Artist Various artists (featuring Mark Knopfler)
Release date 1997
Recording Royal Albert Hall, London, UK, 15th September 1997
Format 12 inch LaserDisc
Label Videoarts VALG-1040
Tracks side A
  1. Take me home
  2. Hot, hot, hot
  3. Brothers in arms
  4. Money for nothing
  5. Message in a bottle
  6. Magic
  7. Your song
  8. Don't let the sun go down on me
Tracks side B
  1. Layla
  2. Same old blues
  3. Yesterday
  4. Golden slumbers
  5. Hey Jude
  6. Kansas City
Front & back cover

including Obi

Additional comments
Some of rock music's biggest stars performed at a benefit concert in London on 15th September 1997 to raise money for the volcano-ravaged Caribbean island of Montserrat. The concert has been organised by Sir George and Lady Martin together with Harvey Goldsmith to raise funds for the victims of the Soufriere volcano on the island of Montserrat which has been in a continuous state of eruption since July 1993. The most recent explosion in June 1997 killed 19 people and rendered 1500 homeless. Beatles producer George Martin, who has a luxury home and recording studio on the island, hopes to raise at least 500,000. Mark Knopfler is one of the artists that contributes to this amazing show. 12 inch LaserDisc, NTSC format, Japanese edition including seperate info-sheet and Obi.
Extra information Obi An Obi strip is traditionally a strip of paper looped around the left side or folded over the top of Japanese LP albums. Obi strips are also found folded over the left side of music CD's, video games, DVD's and even on the covers of books when they are sold new. The Japanese word "Obi" refers to the traditional sash or belt worn with a kimono. The features of the obi strip include the title of the product usually in phonetic Japanese, the track listings, other information such as price, catalog number and information on related releases or artists from that same record company.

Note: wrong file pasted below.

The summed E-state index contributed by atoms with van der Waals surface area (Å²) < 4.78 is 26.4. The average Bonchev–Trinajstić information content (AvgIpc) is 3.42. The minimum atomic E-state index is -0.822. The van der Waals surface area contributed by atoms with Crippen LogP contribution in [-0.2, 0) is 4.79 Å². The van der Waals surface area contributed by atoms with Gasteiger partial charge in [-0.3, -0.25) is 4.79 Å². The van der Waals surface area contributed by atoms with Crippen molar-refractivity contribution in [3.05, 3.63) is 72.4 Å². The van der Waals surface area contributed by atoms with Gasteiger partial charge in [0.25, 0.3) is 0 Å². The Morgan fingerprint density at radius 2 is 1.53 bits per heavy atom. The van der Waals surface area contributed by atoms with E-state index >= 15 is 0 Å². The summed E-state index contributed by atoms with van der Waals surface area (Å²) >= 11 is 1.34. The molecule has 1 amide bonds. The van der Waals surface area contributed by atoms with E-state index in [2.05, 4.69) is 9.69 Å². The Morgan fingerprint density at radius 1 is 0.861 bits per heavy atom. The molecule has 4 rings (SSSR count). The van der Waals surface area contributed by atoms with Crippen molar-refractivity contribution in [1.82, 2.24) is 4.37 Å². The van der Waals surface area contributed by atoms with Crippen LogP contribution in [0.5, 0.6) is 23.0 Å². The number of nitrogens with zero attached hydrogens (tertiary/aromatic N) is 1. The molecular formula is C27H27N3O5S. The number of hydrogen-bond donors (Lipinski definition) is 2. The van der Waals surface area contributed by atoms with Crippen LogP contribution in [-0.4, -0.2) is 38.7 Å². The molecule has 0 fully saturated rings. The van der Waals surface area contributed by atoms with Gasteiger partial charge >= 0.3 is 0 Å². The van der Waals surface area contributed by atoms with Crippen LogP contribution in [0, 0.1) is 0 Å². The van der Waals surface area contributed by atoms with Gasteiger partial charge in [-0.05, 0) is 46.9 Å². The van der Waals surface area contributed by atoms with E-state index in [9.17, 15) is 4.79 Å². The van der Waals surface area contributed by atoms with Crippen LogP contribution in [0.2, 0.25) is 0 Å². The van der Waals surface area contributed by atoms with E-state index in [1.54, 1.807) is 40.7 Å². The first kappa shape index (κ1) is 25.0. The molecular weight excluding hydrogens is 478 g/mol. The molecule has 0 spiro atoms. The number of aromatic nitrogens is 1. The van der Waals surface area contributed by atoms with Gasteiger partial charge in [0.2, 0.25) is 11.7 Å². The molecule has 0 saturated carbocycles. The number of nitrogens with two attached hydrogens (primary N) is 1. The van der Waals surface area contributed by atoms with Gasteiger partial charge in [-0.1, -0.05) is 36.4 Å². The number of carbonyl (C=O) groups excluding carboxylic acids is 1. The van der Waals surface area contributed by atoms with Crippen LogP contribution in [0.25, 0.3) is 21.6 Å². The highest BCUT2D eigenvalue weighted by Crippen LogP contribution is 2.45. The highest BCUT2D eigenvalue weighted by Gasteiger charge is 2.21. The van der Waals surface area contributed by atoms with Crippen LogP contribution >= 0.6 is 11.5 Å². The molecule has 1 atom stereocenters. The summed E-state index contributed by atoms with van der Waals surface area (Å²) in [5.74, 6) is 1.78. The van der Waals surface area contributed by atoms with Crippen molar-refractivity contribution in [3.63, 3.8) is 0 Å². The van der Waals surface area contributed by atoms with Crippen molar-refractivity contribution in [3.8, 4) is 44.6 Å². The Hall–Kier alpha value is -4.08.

Laserdisc information The LaserDisc (LD) is an obsolete home video disc format, and was the first commercial optical disc storage medium. Initially marketed as Discovision in 1978, the technology was licensed and sold as Reflective Optical Videodisc, Laser Videodisc, Laservision, Disco-Vision, DiscoVision, and MCA DiscoVision until Pioneer Electronics purchased the majority stake in the format and marketed LaserDisc in the mid to late 1980's. While LaserDisc produced a consistently higher quality image than its rivals, the VHS and Betamax systems, the laserdisc never obtained more than a niche market with videophiles in America. In Europe, it remained largely an obscure format. It was, however, much more popular in Japan and in the more affluent regions of South East Asia, such as Hong Kong and Singapore. Laserdisc was the prevalent rental video medium in Hong Kong during the 1990's. The technology and concepts provided with the Laserdisc would become the forerunner to Compact Discs and DVDs.